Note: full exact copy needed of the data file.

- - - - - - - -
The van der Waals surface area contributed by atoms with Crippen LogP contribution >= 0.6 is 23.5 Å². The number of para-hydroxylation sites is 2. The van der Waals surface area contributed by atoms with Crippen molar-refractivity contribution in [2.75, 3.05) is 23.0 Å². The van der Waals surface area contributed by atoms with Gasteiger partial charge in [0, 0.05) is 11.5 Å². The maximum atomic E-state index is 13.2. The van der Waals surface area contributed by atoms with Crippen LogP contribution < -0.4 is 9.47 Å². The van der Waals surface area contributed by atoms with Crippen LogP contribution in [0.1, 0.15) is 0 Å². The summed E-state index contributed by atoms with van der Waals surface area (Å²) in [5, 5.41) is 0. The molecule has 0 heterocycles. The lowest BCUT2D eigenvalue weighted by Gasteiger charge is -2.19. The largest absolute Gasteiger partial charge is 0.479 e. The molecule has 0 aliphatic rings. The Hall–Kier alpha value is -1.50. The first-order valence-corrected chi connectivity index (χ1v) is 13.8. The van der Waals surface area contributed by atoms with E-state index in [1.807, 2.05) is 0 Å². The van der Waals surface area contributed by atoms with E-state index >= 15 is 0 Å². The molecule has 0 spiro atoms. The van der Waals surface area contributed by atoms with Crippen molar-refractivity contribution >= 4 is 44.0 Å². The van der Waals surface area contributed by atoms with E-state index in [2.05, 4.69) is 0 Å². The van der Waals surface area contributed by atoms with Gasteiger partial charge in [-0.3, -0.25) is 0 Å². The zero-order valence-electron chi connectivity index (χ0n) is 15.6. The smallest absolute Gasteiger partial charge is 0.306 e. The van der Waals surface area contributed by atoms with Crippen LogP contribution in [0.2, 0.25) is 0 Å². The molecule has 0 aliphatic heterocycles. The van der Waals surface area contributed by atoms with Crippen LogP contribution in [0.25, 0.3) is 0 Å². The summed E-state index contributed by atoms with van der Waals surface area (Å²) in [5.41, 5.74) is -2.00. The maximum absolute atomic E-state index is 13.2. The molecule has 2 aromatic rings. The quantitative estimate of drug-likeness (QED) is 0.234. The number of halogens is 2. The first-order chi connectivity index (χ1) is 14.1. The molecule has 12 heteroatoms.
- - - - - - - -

The van der Waals surface area contributed by atoms with Crippen LogP contribution >= 0.6 is 23.5 Å². The number of para-hydroxylation sites is 2. The van der Waals surface area contributed by atoms with Crippen molar-refractivity contribution in [2.75, 3.05) is 23.0 Å². The van der Waals surface area contributed by atoms with Gasteiger partial charge in [0, 0.05) is 11.5 Å². The maximum atomic E-state index is 13.2. The van der Waals surface area contributed by atoms with Crippen LogP contribution < -0.4 is 9.47 Å². The van der Waals surface area contributed by atoms with Crippen LogP contribution in [0.1, 0.15) is 0 Å². The summed E-state index contributed by atoms with van der Waals surface area (Å²) in [5, 5.41) is 0. The molecule has 0 heterocycles. The lowest BCUT2D eigenvalue weighted by Gasteiger charge is -2.19. The largest absolute Gasteiger partial charge is 0.479 e. The molecule has 0 aliphatic rings. The Hall–Kier alpha value is -1.50. The first-order valence-corrected chi connectivity index (χ1v) is 13.8. The van der Waals surface area contributed by atoms with E-state index in [1.807, 2.05) is 0 Å². The van der Waals surface area contributed by atoms with E-state index >= 15 is 0 Å². The molecule has 0 spiro atoms. The van der Waals surface area contributed by atoms with Crippen molar-refractivity contribution >= 4 is 44.0 Å². The van der Waals surface area contributed by atoms with E-state index in [2.05, 4.69) is 0 Å². The van der Waals surface area contributed by atoms with Gasteiger partial charge in [-0.3, -0.25) is 0 Å². The zero-order valence-electron chi connectivity index (χ0n) is 15.6. The smallest absolute Gasteiger partial charge is 0.306 e. The van der Waals surface area contributed by atoms with Crippen LogP contribution in [0.2, 0.25) is 0 Å². The molecule has 0 aliphatic heterocycles. The van der Waals surface area contributed by atoms with Crippen LogP contribution in [0.25, 0.3) is 0 Å². The summed E-state index contributed by atoms with van der Waals surface area (Å²) in [5.41, 5.74) is -2.00. The maximum absolute atomic E-state index is 13.2. The molecule has 2 aromatic rings. The quantitative estimate of drug-likeness (QED) is 0.234. The number of halogens is 2. The first-order chi connectivity index (χ1) is 14.1. The molecule has 12 heteroatoms.